Guillain-Barré syndrome – United States of America
On 10 March 2016, the National IHR Focal Point of the United States of America notified PAHO/WHO of 2 cases of Guillain-Barre syndrome (GBS) with confirmed Zika virus infection. Both cases are under investigation to determine whether they meet the Brighton Collaboration case definition for GBS.
Details of the cases
- The first case is an elderly male resident of the United States with recent travel to Central America. He developed an acute febrile illness shortly after returning to the U.S. and was subsequently hospitalized in January with progressive ascending weakness of the extremities and diminished reflexes. The patient tested positive for Zika virus infection by polymerase chain reaction (PCR). He improved following treatment and was ready to be discharged. However, he experienced a sudden subarachnoid haemorrhage due to a ruptured aneurysm and died.
- The second case is an adult male resident of Haiti who experienced an acute onset of facial weakness, difficulty swallowing, and numbness of fingers in early January. No antecedent illness was reported. A few days later, he travelled to the United States for additional medical care. Cerebrospinal fluid had elevated protein and normal white blood cells. Physical examination showed mild weakness and diminished reflexes. The patient tested positive for Zika virus infection by serology. He improved with intravenous immunoglobulin therapy and was discharged.
WHO risk assessment
To date, a total of 9 countries or territories have reported an increased incidence of GBS and/or laboratory confirmation of Zika virus infection among GBS cases. This is the first time that a country with no vector borne transmission of Zika virus detects patients with concomitant GBS and Zika virus infection. These cases provide additional evidence of a possible causal relationship between Zika virus and GBS. Further investigations are needed to understand the implications of pre-existing dengue infections, together with recent Zika infections, in the pathogenesis of GBS.
It is likely that countries that are currently reporting autochthonous Zika virus transmission will face a rise in the number of GBS cases in the coming months. However, it is critical to ensure that in all these countries the reported increases in the incidence of GBS are the result of a real change rather than enhanced surveillance. WHO continues to monitor the epidemiological situation and conduct risk assessment based on the latest available information.
WHO recommends Member States affected or susceptible to Zika virus outbreaks to:
- monitor the incidence and trends of neurological disorders, especially GBS, to identify variations against their expected baseline values;
- develop and implement sufficient patient management protocols to manage the additional burden on health care facilities generated by a sudden increase in patients with Guillain-Barre Syndrome;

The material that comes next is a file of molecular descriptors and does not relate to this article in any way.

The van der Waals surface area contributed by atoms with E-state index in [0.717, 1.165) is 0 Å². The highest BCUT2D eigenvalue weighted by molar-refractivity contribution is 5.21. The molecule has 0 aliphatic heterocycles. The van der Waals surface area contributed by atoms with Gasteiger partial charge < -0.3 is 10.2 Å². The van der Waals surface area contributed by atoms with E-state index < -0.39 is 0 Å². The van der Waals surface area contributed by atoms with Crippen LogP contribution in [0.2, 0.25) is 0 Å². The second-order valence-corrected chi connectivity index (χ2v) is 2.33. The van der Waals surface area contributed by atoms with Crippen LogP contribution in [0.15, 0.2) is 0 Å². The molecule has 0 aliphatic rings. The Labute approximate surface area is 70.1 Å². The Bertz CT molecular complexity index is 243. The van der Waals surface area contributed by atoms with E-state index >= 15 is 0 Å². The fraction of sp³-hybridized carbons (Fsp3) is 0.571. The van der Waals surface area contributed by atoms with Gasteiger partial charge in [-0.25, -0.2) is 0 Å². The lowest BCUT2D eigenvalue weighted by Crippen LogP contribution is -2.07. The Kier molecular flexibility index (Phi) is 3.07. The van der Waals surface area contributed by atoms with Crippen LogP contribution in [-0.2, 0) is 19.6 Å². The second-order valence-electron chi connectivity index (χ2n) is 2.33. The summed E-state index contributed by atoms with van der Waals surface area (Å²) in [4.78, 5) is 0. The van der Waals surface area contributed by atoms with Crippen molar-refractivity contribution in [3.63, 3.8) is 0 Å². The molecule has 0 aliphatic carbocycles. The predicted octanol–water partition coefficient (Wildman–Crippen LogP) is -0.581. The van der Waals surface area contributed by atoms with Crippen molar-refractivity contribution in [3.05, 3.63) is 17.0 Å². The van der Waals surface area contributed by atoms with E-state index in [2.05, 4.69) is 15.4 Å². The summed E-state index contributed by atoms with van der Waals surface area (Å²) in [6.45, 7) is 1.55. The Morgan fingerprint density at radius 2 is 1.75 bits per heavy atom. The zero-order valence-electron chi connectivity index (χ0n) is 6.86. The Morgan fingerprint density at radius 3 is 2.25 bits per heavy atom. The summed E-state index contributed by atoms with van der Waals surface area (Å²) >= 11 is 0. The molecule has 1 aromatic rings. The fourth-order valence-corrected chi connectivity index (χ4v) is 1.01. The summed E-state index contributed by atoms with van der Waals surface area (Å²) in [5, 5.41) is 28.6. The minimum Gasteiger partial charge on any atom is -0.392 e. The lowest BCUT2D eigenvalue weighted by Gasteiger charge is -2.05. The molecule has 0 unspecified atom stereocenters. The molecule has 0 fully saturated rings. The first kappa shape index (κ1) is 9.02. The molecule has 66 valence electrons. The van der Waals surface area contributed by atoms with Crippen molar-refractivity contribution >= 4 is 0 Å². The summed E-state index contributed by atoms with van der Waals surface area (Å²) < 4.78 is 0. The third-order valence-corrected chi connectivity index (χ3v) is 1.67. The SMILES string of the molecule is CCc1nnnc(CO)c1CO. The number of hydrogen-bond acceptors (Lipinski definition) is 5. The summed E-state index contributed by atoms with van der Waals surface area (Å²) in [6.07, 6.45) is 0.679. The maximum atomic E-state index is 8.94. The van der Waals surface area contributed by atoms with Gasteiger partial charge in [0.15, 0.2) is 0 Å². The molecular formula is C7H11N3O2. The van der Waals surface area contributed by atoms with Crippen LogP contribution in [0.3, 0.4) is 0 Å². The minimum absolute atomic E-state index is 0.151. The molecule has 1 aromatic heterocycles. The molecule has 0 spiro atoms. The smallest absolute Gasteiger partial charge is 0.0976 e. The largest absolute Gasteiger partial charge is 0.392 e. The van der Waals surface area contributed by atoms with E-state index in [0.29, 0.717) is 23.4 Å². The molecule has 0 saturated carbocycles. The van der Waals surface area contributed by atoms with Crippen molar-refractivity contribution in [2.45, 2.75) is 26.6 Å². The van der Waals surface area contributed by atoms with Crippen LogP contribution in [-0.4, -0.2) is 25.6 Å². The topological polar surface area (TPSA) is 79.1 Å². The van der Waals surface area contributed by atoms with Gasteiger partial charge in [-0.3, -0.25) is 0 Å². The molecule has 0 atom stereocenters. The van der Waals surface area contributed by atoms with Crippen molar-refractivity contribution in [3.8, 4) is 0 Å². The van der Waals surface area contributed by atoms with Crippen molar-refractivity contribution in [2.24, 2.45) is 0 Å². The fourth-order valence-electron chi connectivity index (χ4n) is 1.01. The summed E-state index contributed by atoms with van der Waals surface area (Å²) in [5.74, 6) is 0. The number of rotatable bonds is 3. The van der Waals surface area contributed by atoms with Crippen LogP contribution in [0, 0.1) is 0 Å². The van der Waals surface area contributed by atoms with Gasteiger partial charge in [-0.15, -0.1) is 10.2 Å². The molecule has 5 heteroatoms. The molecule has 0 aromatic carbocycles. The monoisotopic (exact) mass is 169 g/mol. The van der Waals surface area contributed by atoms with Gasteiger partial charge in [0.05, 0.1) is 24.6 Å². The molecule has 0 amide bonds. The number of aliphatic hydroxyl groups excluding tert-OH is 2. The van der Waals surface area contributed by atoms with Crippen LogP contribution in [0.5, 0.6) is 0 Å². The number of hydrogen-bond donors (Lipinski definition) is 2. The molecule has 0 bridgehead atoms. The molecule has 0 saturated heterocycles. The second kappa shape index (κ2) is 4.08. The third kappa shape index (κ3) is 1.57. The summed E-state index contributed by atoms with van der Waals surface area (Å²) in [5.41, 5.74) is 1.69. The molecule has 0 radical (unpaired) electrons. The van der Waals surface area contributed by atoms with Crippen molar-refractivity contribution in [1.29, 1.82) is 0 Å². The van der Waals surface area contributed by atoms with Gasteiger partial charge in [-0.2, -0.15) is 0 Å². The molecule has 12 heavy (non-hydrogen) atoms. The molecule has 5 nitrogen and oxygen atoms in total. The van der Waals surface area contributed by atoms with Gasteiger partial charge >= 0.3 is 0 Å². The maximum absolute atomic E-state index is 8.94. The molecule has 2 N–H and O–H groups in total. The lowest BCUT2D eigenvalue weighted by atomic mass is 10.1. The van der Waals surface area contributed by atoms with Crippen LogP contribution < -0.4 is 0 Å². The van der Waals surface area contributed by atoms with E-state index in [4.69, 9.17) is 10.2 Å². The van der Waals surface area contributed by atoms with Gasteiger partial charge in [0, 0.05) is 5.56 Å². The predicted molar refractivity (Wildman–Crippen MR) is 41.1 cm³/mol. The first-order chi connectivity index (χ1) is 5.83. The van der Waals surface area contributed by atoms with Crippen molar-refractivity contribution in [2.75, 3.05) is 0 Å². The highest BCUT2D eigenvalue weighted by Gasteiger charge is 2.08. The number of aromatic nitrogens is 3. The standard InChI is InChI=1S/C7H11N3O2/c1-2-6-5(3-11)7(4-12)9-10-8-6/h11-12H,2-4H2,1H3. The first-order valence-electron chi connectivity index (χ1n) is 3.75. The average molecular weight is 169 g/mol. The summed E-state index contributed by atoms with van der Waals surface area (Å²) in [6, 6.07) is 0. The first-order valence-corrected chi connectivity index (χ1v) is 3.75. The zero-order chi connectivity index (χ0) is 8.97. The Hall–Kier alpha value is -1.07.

- raise awareness among health care workers and establish and/or strengthen links between public health services and clinicians in the public and private sectors.
The proximity of mosquito vector breeding sites to human habitation is a significant risk factor for Zika virus infection. Prevention and control relies on reducing the breeding of mosquitoes through source reduction (removal and modification of breeding sites) and reducing contact between mosquitoes and people. This can be achieved by reducing the number of natural and artificial water-filled habitats that support mosquito larvae, reducing the adult mosquito populations around at-risk communities and by using barriers such as insect screens, closed doors and windows, long clothing and repellents. Since the Aedes mosquitoes (the primary vector for transmission) are day-biting mosquitoes, it is recommended that those who sleep during the daytime, particularly young children, the sick or elderly, should rest under mosquito nets (bed nets), treated with or without insecticide to provide protection.
During outbreaks, space spraying of insecticides may be carried out following the technical orientation provided by WHO to kill flying mosquitoes. Suitable insecticides (recommended by the WHO Pesticide Evaluation Scheme) may also be used as larvicides to treat relatively large water containers, when this is technically indicated.
Basic precautions for protection from mosquito bites should be taken by people traveling to high risk areas, especially pregnant women. These include use of repellents, wearing light colored, long sleeved shirts and pants and ensuring rooms are fitted with screens to prevent mosquitoes from entering.
Based on the current available information, WHO does not recommend any travel or trade restrictions to the United States of America.